Travelogue LXIV: Stanford

OLYMPUS DIGITAL CAMERADecember 31, 2016 One year ago today, I stood on the old stone bridge in Heidelberg between rolling hills and vineyards, screaming and laughing and hugging as New Year’s fireworks arched off the castle parapets. Now, 365 days later, we will leave this tiny Vermont village to dance in the new year in Montpelier’s old Grange Hall with the usual, lovely, giddy crowd of hippies and farmers.

And when it’s all over, I won’t be taking the train to the Mainzer Altstadt, but  flying back across America to the San Francisco Bay to start my second semester at Stanford, Ph.D. in German Literature and Languages. My brain, and my soul, haven’t quite caught up with the changes of the last year.

On one hand, Stanford has been incredible. This is what I came back to American academia for–the incredible intensity and closeness of education, the in-class debates that blur the lines between scholarship and politics and life, the drinks with the professors at the end of the semester, the feeling of community and shared joy (and sometimes misery) among the students. And being at this particular school is a blessing; the resources and opportunities at my disposal are still shocking to me. You’re playing with the big boys now, Emily. How on earth did you get here? 

The sheer beauty of the place is staggering, too. It’s like living and working at a five-star resort, 365 days of the year. The long porticos and green lawns and palm trees–and the sun, this wonderful warm, dry light that I can’t get enough of after a childhood in New England and two years in Germany. I sit at the bright little cafe on the quad and drink my chai latte with almond milk, reading contemporary theater and overlooking green grass and flowers, and can’t quite believe it.


Memorial Church


From the steps of the library.


The German Department building.



The library.


OLYMPUS DIGITAL CAMERAOLYMPUS DIGITAL CAMERAOLYMPUS DIGITAL CAMERAAt the same time, though, the last semester has been hard and unsettling in new ways. I’m experiencing culture shock for the first time in my life, in the country I was born in. Arriving in Germany felt like coming home–some part of me immediately recognized something there, and I fell for the place hook, line, and sinker. Here, even now I’m still struggling to find my feet under me, to make sense of exactly what this whole place is about, to find something to hold on to in the rush and energy of the Silicon Valley.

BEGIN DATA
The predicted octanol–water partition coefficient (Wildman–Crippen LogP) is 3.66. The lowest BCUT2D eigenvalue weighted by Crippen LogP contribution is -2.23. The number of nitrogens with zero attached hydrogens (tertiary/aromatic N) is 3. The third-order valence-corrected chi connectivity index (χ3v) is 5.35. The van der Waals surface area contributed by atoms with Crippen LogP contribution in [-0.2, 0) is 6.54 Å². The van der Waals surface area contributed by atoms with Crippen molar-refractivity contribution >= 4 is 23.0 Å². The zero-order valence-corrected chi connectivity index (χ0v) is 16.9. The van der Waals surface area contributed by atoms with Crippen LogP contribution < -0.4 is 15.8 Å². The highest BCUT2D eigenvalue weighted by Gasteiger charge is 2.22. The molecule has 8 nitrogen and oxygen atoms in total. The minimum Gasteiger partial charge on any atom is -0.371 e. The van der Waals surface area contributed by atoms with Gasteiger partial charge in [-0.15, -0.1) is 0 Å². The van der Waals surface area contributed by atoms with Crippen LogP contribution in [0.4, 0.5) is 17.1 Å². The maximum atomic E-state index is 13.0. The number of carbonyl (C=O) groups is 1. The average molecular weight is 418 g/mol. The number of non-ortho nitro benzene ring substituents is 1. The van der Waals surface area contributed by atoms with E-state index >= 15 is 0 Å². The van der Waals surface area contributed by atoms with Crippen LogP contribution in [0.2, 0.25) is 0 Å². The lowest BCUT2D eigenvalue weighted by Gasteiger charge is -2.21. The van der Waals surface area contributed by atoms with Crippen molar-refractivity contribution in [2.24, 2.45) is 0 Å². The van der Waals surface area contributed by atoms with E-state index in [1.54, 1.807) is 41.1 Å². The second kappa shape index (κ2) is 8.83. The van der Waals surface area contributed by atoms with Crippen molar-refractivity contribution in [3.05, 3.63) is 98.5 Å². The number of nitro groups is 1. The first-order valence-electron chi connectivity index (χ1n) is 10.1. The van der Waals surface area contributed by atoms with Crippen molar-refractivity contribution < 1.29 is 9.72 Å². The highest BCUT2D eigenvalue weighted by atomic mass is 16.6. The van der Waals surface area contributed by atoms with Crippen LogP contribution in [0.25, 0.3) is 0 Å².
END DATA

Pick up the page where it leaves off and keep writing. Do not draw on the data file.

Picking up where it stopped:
And it turns out that living on a five-star resort starts to become a bit freaky, after a while. We spend the day in Berkeley, with its dirt and its homeless, and the campus here begins to seem disturbingly prettified. We count more Apple products than people in the cafes in Paolo Alto.  Our student housing has a sauna and pool, and we swim under the stars and palm trees and discuss an article from Die Zeit–about families in our community who make $50,000/year and still live on the streets, because the housing market is booming and things can be a bit problematic if you don’t work for Google or have a Stanford stipend. But we don’t see any of that ourselves, not on our daily walks between our newly-renovated subsidized apartments and the school. We have the sneaking feeling that something very real is missing from our experience of the Bay Area.

It’s not that saunas and MacBooks are bad things, and it’s not at all that I am ungrateful for the incredible gift of these next five years, for the opportunity to do what I love in such a stunning and secure environment. But this place asks some hard questions when you peek below the gorgeous, red-tile-and-sandstone surface.

Maybe that’s a good thing, though. Check your privilege, all ye who enter here. I would like to learn how to do that.


A few of the dozens of Rodin sculptures on campus.



Hoover Tower


I still can’t get over the palm trees.